Buffet’s Secret Sauce

With this context in mind, lets return to our original question – what is Warren Buffet’s secret sauce?

A 2013 study titled “Buffett’s Alpha,” provides an interesting perspective.

The study says that Buffett’s success can be explained purely in terms of exposure to factors, and not by any unique stock-picking skills.

Once all the factors described in the study — market beta, size, value, momentum, betting against beta (a strategy that takes leveraged long positions in low-beta assets and short positions in high-beta assets), quality, and leverage — are accounted for, a large part of Buffett’s performance is explained, and his alpha becomes statistically insignificant!

Perhaps Po, the panda and Mr. Ping, the duck, was right all along – there is no secret ingredient!!

On a different note, the movie ‘Kung-Fu Panda’ was so successful in China that it caused a national debate on why Westerners made a better film about Chinese culture than the Chinese themselves.

Be it Taosim or Yoga, Americans are rediscovering and repackaging ancient Asian concepts (of existing in harmony with the universe) better than us, while we, in particular the Indians, continue to ape the west.

Back to the topic, these findings however, does not in any way detract from the genius of the Buffets & Grahams of the world. Their genius lies in recognizing and applying the concepts of factor investing long ago, decades before modern financial theory could catch up.

Factor Investing in Indian Markets

So, how well does factor investing work in India?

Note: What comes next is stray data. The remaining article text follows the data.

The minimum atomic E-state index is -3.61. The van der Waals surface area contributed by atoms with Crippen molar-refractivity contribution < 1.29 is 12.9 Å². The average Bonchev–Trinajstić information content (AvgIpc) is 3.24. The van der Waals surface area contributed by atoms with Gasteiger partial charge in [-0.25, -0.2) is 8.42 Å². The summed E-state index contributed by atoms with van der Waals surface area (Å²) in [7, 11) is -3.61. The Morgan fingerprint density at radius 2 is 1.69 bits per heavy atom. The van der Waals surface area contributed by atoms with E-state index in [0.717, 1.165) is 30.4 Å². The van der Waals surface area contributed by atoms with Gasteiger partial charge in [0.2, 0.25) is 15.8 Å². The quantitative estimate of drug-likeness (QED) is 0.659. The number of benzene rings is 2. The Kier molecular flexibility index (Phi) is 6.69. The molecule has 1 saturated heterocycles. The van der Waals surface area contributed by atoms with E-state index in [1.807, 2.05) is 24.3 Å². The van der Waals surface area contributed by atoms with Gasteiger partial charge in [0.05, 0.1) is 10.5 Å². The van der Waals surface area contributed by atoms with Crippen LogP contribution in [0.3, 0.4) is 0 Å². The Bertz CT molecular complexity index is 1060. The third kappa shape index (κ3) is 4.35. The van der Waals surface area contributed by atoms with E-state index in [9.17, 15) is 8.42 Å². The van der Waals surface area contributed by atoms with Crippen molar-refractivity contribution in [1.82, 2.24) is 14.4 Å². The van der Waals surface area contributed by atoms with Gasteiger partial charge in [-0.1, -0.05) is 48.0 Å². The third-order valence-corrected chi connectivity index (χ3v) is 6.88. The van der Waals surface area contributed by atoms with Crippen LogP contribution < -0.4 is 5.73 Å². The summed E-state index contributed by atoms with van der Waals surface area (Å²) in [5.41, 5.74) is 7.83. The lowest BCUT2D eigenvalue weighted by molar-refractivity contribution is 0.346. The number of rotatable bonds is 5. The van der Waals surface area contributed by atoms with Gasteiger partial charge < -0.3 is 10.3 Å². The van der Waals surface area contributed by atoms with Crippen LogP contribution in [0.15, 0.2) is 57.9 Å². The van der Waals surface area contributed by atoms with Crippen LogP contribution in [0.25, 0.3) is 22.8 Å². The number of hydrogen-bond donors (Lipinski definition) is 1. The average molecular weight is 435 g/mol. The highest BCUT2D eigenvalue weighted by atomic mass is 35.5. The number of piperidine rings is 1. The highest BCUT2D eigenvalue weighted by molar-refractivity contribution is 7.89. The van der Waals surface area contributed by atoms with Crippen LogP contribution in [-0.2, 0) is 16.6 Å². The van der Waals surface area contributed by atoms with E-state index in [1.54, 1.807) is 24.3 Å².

Below chart summarize Risk/Return Characteristics of Single-Factor Indices and Portfolios in Indian markets between October 2005 to June 2017.

factor investing in india
Source: S&P Dow Jones Indices LLC. Data from October 2005 to June 2017. Index performance based on total return in INR. Past performance is no guarantee of future results.

Over the period from October 2005 to June 2017, portfolios for all factors, (low volatility, momentum, value, quality, dividend, and size) outperformed the S&P BSE LargeMidCap.

However, only low volatility, quality, and momentum delivered better risk-adjusted return (return per unit of risk) than the S&P BSE LargeMidCap.

Factor Performance is Cyclical

Macroeconomic and market events affected each factor in different ways.

No single factor works all the time, instead, they are found to exhibit cyclicality with periods of outperformance and underperformance in different phases of the cycles.

Understanding the cyclical characteristic of factors across different macroeconomic regimes is vital for implementation of factor strategies.

Below chart summarizes performance characteristics of factors in different macroeconomic regimes, including market cycles, business cycles, and investor sentiment regimes in India

Source: S&P Dow Jones Indices LLC. Data from October 2005 to June 2017. Index performance based on total return in INR. Past performance is no guarantee of future results. Table is provided for illustrative purposes. Note: Yellow, upward triangles represent favorable performance (positive excess return with outperformance probability not lower than 50%), while blue, downward triangles represent unfavorable performance (negative excess return with outperformance probability not higher than 50%) versus the S&P BSE LargeMidCap. The two factors with the highest information ratio in each of the market cycle phases are circled.

Multifactor portfolios

While single factor portfolios can beat the market over long term, they are also likely to underperform over short /medium term due to factor cyclicality.

As an alternative, single factors could be blended into multifactor portfolios that aim to deliver smoother excess return across business and market cycles.

This is what we try to do in our Core Multifactor Portfolios.

ViniyogIndia Core Multifactor Portfolios

ViniyogIndia.com offers three Core Portfolios based on Investor Risk Profile: